Tag Archives: Leena Yadav

Movie Review: Parched (2015)

parched4 Stars (out of 4)

Buy or rent the movie at Amazon or iTunes
Buy the soundtrack at iTunes
Parched is also available for streaming on Netflix in the US.

Writer-director Leena Yadav’s Parched thoughtfully examines the sorry state of gender equality in rural India. Brave performances by a talented cast give context to a complex, entrenched culture that dehumanizes women.

The culture is explored through the experiences of four very different women: an infertile wife named Lajjo (Radhika Apte), a 15-year-old newlywed named Janaki (Lehar Khan), a dancer and prostitute named Bijli (Surveen Chawla), and a 32-year-old widow named Rani (Tannishtha Chatterjee). Rani is the link between the other women: a longtime friend to Bijli, a neighbor and buddy to Lajjo, and Janaki’s mother-in-law.

Rani is a difficult and unconventional lead, for sure. One is conditioned to expect a pivotal character like Rani to be an agent for change, especially when she’s being played by an immense talent like Chatterjee, but that’s not who she is. Rani is surprisingly ordinary.

Take her first scenes in the film. On a visit to a neighboring town to arrange a bride for her drunken waste of a son, Gulab (Riddhi Sen), Rani coos over young Janaki’s beauty, deliberately ignoring the terrified expression on the girl’s face and offering her no comfort.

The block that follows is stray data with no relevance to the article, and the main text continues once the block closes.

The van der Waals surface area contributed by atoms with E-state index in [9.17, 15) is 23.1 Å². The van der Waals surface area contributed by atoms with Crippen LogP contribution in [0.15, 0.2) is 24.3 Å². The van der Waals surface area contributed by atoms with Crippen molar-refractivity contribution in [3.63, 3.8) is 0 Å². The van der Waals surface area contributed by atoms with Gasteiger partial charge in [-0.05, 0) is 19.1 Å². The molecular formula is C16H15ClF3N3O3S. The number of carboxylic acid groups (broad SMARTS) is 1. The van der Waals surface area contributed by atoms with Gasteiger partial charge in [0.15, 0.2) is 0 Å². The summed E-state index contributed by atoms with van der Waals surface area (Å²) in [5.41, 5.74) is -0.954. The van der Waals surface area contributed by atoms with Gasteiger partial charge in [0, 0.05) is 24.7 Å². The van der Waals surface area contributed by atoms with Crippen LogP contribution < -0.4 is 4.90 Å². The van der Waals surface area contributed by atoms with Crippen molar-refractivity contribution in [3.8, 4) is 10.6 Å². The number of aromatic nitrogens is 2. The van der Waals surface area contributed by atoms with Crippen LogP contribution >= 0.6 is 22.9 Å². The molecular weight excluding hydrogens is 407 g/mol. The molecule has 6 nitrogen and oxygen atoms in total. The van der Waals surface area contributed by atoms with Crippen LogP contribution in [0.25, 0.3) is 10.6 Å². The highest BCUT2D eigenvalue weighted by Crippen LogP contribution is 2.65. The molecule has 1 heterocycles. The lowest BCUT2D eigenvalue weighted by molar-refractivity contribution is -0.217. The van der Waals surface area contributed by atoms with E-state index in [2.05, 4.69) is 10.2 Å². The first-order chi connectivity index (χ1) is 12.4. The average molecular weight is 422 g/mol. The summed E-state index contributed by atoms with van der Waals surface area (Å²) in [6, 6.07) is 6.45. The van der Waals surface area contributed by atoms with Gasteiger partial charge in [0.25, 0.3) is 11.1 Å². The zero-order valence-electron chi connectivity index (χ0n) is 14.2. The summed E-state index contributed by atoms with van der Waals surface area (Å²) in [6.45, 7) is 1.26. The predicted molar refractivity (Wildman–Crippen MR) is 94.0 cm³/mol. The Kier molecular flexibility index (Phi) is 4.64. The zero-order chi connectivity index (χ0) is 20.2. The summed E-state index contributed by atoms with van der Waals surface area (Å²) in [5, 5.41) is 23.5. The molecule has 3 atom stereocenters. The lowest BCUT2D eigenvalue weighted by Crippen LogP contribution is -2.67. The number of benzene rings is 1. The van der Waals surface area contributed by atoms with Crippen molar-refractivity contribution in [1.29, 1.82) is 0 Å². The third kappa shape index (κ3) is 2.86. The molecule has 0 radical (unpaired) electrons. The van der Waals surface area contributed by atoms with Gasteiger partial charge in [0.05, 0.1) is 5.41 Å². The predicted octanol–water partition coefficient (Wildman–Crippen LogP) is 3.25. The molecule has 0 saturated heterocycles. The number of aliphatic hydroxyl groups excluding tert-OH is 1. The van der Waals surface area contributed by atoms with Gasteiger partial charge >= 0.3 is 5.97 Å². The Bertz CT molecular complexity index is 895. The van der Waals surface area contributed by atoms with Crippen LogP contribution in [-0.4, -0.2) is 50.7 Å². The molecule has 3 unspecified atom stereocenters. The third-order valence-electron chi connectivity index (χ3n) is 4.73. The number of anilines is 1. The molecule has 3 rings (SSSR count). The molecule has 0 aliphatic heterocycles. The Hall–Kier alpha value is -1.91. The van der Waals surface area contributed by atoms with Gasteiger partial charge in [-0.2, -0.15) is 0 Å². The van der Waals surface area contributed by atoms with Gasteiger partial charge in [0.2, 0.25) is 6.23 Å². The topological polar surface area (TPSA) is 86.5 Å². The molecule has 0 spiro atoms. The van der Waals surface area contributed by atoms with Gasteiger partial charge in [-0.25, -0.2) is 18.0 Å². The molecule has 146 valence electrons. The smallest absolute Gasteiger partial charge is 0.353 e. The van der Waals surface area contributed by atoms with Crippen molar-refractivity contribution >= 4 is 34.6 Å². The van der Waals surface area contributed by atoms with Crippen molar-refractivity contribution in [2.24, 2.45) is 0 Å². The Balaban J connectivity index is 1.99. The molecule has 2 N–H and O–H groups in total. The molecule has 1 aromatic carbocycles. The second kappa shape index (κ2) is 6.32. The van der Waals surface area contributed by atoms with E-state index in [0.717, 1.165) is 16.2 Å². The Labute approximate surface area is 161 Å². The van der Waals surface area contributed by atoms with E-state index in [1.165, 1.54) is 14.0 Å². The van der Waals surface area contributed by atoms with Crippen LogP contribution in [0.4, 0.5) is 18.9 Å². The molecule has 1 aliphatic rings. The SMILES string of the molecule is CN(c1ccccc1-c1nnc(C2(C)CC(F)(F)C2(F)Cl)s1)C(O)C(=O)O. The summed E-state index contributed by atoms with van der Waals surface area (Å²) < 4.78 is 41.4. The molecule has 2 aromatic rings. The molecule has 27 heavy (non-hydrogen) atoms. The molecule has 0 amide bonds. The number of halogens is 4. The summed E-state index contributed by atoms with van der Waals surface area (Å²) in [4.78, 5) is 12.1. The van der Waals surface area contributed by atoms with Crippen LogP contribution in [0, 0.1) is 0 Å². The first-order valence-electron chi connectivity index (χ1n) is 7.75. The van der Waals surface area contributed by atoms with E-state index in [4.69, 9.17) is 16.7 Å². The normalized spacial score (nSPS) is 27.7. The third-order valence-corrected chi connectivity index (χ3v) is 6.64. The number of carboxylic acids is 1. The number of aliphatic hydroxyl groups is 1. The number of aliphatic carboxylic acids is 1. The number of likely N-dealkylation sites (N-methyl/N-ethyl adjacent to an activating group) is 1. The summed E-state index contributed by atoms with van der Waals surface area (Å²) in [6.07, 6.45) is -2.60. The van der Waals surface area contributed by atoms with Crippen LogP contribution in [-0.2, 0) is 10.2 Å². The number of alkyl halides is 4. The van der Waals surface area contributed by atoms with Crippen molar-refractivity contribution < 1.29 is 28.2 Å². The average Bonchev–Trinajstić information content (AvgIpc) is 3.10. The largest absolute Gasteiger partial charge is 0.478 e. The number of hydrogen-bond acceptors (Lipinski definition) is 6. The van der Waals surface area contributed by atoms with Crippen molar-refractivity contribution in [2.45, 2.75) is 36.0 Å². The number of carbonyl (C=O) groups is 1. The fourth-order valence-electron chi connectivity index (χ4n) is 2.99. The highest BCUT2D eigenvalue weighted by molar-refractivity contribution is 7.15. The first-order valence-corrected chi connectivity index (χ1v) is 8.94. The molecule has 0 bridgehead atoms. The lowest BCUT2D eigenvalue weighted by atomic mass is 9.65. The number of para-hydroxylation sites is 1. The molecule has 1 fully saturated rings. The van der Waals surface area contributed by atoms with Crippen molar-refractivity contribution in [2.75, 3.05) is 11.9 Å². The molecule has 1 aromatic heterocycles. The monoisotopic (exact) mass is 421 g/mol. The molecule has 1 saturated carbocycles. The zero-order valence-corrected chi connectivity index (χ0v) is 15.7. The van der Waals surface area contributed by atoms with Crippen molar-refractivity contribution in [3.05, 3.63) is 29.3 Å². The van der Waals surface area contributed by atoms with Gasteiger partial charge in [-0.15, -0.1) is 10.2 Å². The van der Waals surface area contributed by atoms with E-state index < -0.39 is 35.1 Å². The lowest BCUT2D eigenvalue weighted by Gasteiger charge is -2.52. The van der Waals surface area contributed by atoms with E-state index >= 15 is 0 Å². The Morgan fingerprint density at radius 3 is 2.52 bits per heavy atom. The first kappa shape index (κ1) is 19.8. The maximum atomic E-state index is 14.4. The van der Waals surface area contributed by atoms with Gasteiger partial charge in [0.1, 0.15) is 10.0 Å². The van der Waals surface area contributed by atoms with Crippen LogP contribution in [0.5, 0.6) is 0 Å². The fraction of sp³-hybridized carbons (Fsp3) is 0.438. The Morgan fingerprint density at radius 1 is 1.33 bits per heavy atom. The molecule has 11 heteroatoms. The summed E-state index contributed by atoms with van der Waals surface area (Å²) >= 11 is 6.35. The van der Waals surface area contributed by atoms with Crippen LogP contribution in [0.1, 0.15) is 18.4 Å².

When Rani returns from her trip, she and Lajjo sit passively through a disheartening town meeting. Another young bride, Champa (Sayani Gupta), fled to her parents’ home after enduring repeated rapes by her brother- and father-in-law, but the male heads of the village insist on sending her back to her husband, even if it means her death. The leader of the village women offers to pool the money they earn selling handicrafts to buy a communal TV, giving the women something to do while their husbands are away, working as long-haul truckers. The men laugh, jokingly wondering if the women will start wanting to wear jeans next. Rani and Lajjo laugh, too.

With each successive horrible thing that happens to a woman in Parched because of her gender, one wonders what will be the final straw. When will Rani and her friends finally make a stand? This isn’t that kind of movie.

Millions of women live in these kind of conditions, and Parched explores how they do that when there’s no one to appeal to, where there’s literally nowhere to run. Even Kishan (Sumeet Vyas) — the man who brokers sales of the women’s handicrafts — can only do so much when the rest of the men resent him. Among the women, Lajjo personifies resilience, her bright eyes shining at the prospect of a day of hooky, regardless of the hell it will cost her at the hands of her abusive husband, Manoj (Mahesh Balraj).

Yadav emphasizes that there is more to lives of her characters than just suffering. There is room for joy and friendship, along with unmet sexual desires. All four female leads have suffered sexual abuse, yet the desire for sexual gratification remains, even if hope for an attentive, caring partner is dim. When Bijli vividly describes an encounter with a man exclusively concerned with satisfying her needs, Rani and Lajjo dismiss her story as fantasy.